The spread of the new coronavirus and COVID-19 has had a profound effect on the global economy in a staggeringly short space of time. The longer-term impact depends on how quickly the virus can be tackled.
When health authorities in Wuhan reported a cluster of pneumonia cases of unknown cause on December 31 last year, it would have taken a supernatural degree of economic soothsaying to predict the carnage this "unknown cause" would have inflicted on the global economy by March 31, 2020 — the end of the first quarter of the financial year.
But things which would have been dismissed as impossible little more than a few weeks ago have become reality, all because of COVID-19.
Global stock markets have crashed by around 30% since the start of the year in most of the world's rich countries.
China, which bore the brunt of shutdowns in the first quarter, presented staggeringly bad data for the month of February. Some projections suggest Chinese GDP for the first quarter will fall by 10%.
It's not just the world's industrial powers where the impact is starkest. Ireland, an open economy with a low manufacturing base, is especially vulnerable to global headwinds. At the start of January, it had an unemployment rate of 4.8%, its lowest in 13 years.
By the end of March, it is estimated that the figure has swelled to a previously unimaginable 17%, a result of all the workers laid off due to nonessential businesses, restaurants, pubs and a whole host of other enterprises shuttered.
Without a doubt, although we will have to wait a little longer until official economic data for the first quarter and beyond confirms it. The question is if it will lead to a great depression and outstrip the financial crisis of 2009.
Not even real estate is safe from COVID-19
"If you look at the proportion of the global economy that is now affected by shutdowns, it is probably around 50% of global GDP and that doesn't actually include China because that is by and large out of the shutdowns now," Ben May, a global economist with Oxford Economics, told DW.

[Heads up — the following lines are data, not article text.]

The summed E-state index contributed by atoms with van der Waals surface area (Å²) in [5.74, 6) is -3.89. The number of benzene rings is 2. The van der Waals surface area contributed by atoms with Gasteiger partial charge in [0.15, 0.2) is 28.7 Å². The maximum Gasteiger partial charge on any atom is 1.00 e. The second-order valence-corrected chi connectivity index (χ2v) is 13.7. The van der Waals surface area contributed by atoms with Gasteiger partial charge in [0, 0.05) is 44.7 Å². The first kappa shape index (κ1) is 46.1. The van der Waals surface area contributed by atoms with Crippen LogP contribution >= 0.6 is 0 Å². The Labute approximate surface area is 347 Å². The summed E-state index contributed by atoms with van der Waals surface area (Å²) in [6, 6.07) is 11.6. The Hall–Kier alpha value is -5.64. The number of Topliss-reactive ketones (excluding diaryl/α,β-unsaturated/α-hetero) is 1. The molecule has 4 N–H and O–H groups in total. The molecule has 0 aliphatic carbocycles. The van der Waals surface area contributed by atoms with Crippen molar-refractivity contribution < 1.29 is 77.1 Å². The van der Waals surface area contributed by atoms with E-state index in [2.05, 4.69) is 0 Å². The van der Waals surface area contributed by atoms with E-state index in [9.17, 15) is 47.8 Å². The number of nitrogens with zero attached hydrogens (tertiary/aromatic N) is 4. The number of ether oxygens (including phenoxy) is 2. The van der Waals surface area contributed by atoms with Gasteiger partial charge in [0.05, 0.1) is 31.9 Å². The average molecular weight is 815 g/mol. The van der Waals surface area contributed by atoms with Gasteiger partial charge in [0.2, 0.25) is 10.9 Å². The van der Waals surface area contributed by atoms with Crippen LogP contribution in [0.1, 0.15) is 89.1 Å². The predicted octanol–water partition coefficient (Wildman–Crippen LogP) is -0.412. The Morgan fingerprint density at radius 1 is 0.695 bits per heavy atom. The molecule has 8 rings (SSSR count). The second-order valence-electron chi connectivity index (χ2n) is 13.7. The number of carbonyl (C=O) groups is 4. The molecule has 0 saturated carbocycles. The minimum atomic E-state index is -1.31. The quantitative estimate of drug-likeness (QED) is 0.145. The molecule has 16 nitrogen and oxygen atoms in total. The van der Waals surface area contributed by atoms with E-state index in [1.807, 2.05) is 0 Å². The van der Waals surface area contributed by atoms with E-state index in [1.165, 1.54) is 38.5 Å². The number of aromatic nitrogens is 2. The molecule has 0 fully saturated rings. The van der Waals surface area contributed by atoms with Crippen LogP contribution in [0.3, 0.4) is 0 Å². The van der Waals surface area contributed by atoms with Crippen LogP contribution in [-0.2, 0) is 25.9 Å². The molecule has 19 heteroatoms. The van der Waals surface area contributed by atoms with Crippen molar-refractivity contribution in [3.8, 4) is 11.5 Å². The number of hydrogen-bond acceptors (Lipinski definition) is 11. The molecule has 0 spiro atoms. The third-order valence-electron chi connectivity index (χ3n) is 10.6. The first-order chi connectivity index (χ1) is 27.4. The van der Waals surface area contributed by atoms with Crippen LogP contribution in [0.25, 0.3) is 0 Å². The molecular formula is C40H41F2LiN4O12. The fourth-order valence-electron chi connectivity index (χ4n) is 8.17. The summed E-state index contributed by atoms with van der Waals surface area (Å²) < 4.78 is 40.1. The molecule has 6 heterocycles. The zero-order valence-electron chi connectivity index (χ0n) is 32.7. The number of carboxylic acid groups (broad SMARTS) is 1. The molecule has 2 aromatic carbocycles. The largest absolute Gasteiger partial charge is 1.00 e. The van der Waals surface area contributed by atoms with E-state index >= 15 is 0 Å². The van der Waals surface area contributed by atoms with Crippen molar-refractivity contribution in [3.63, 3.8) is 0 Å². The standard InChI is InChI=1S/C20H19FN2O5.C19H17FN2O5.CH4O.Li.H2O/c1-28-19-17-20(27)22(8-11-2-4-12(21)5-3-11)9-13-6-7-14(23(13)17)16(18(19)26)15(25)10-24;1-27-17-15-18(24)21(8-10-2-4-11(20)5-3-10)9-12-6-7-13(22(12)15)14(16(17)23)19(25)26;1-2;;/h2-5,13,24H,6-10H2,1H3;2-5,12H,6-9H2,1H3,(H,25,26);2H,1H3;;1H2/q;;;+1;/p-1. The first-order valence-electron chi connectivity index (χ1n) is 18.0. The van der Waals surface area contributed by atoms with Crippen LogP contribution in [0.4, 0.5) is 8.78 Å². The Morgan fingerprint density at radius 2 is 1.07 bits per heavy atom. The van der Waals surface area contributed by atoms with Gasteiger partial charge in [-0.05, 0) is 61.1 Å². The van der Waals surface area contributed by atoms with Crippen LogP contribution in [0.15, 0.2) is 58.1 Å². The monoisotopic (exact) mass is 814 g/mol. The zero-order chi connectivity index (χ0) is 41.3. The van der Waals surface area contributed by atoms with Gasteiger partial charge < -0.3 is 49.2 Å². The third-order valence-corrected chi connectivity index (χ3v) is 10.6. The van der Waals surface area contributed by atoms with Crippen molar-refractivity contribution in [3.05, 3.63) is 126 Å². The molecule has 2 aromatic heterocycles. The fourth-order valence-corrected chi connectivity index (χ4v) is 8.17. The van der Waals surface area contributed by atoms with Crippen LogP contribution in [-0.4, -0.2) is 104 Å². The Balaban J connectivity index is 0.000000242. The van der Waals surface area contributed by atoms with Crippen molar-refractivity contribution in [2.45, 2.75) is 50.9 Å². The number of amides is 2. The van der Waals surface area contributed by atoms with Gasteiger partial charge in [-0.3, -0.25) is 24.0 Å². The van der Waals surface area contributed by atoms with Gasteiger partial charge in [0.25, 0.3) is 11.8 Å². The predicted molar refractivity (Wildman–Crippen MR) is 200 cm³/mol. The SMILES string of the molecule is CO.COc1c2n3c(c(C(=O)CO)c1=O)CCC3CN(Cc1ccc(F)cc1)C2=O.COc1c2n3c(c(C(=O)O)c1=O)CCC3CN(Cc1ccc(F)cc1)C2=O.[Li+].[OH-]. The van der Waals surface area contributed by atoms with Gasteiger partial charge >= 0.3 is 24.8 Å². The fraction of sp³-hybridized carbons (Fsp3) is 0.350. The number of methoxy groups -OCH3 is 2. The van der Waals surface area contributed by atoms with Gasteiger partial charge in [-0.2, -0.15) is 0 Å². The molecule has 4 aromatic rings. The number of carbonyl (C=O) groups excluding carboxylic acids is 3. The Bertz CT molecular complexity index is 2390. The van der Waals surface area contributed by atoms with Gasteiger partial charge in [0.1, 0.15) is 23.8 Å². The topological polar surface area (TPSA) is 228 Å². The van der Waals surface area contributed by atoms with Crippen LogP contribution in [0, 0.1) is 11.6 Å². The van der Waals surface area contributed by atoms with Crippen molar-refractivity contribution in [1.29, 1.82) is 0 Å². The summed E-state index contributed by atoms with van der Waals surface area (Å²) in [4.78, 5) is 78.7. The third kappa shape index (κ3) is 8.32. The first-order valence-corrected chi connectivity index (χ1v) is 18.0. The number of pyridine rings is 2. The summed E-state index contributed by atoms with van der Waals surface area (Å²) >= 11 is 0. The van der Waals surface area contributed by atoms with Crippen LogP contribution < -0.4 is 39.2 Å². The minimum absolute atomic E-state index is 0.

While he cautions that "it's more art than science" to come up with a figure of that kind, it does underline the scale of the problem the prolonged shutdowns present for the global economy.
The longer the shutdowns go on, the more damage is done. And no one knows exactly how long they will go on for. "Anyone who says they know how long the lockdowns are going to be clearly doesn't know," says May.
One of the major risks of prolonged shutdowns is that the crisis develops into a financial crisis, where there is a major credit crunch, as there was in 2009.
Banks, which bore the brunt of the blame for the financial crisis in 2009, are now ironically being seen as potential saviors in the current climate, with governments asking them to serve as a "transmission mechanism" to make sure money finds its way to businesses and consumers to keep them afloat until things get better.
"The peak impacts of the lockdowns in China were enormous," he says. "But there is better news in that as those lockdowns have been ended or at least relaxed we have seen a convergence towards what could be deemed more normal levels of activity."
He believes a more realistic scenario than a lockdown period extending well into the summer is that as the outbreak gradually comes under control in various countries, restrictions will be lifted incrementally, giving things a chance to slowly return to normal.
Others have even more optimistic views.
"Our main scenario is that economic activity will begin to recover in the second half of 2020, and given the major fiscal and monetary policy stimulation currently ongoing, the global economy will have very favorable conditions for accelerating again once the virus outbreak dies down," said Danske Bank Chief Strategist Henrik Drusebjerg recently.
Yet there is also another, slightly gloomier vision, of how the world's economic order may look once the crisis has passed, according to May.
Before the coronavirus swept the world, things such as the US-China trade war and a no-deal Brexit were seen as grave threats to the world economy. May says there is a chance that if the current crisis passes, policymakers may pivot away from such risky strategies.
However, he also sees the prospect of even more protectionist behavior, as a result of some of the issues thrown up by the pandemic.
"It may be a plausible strategy to say: We need to make sure we don't have these huge supply chains that stretch around the world, we need to make things at home, " he says. "And that's something which would pander to the Trump and Brexit narrative."